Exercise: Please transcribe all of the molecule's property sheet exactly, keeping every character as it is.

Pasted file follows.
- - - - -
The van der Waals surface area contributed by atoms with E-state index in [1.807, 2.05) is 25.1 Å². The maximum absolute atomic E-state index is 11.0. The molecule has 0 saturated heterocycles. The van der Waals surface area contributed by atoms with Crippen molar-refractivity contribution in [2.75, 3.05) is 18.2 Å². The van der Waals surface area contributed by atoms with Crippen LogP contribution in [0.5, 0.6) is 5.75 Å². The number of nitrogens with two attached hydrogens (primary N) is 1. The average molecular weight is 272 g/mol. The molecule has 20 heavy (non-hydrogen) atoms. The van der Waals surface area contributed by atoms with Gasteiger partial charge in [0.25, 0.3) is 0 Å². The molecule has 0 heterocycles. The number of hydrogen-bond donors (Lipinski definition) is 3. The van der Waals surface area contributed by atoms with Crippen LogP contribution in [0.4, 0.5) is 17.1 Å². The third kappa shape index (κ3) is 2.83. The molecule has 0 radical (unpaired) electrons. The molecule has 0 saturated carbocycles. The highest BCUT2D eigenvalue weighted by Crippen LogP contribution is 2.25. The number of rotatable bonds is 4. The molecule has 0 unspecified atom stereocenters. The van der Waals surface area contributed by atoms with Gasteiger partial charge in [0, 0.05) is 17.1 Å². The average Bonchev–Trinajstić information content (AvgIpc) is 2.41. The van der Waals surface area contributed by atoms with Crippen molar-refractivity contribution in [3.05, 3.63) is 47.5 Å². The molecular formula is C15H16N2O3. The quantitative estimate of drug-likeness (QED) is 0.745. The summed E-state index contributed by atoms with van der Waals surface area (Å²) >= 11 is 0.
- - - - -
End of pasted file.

The van der Waals surface area contributed by atoms with E-state index in [1.807, 2.05) is 25.1 Å². The maximum absolute atomic E-state index is 11.0. The molecule has 0 saturated heterocycles. The van der Waals surface area contributed by atoms with Crippen molar-refractivity contribution in [2.75, 3.05) is 18.2 Å². The van der Waals surface area contributed by atoms with Crippen LogP contribution in [0.5, 0.6) is 5.75 Å². The number of nitrogens with two attached hydrogens (primary N) is 1. The average molecular weight is 272 g/mol. The molecule has 20 heavy (non-hydrogen) atoms. The van der Waals surface area contributed by atoms with Gasteiger partial charge in [0.25, 0.3) is 0 Å². The molecule has 0 heterocycles. The number of hydrogen-bond donors (Lipinski definition) is 3. The van der Waals surface area contributed by atoms with Crippen LogP contribution in [0.4, 0.5) is 17.1 Å². The third kappa shape index (κ3) is 2.83. The molecule has 0 radical (unpaired) electrons. The molecule has 0 saturated carbocycles. The highest BCUT2D eigenvalue weighted by Crippen LogP contribution is 2.25. The number of rotatable bonds is 4. The molecule has 0 unspecified atom stereocenters. The van der Waals surface area contributed by atoms with Gasteiger partial charge in [0, 0.05) is 17.1 Å². The average Bonchev–Trinajstić information content (AvgIpc) is 2.41. The van der Waals surface area contributed by atoms with Crippen molar-refractivity contribution in [3.05, 3.63) is 47.5 Å². The molecular formula is C15H16N2O3. The quantitative estimate of drug-likeness (QED) is 0.745. The summed E-state index contributed by atoms with van der Waals surface area (Å²) >= 11 is 0.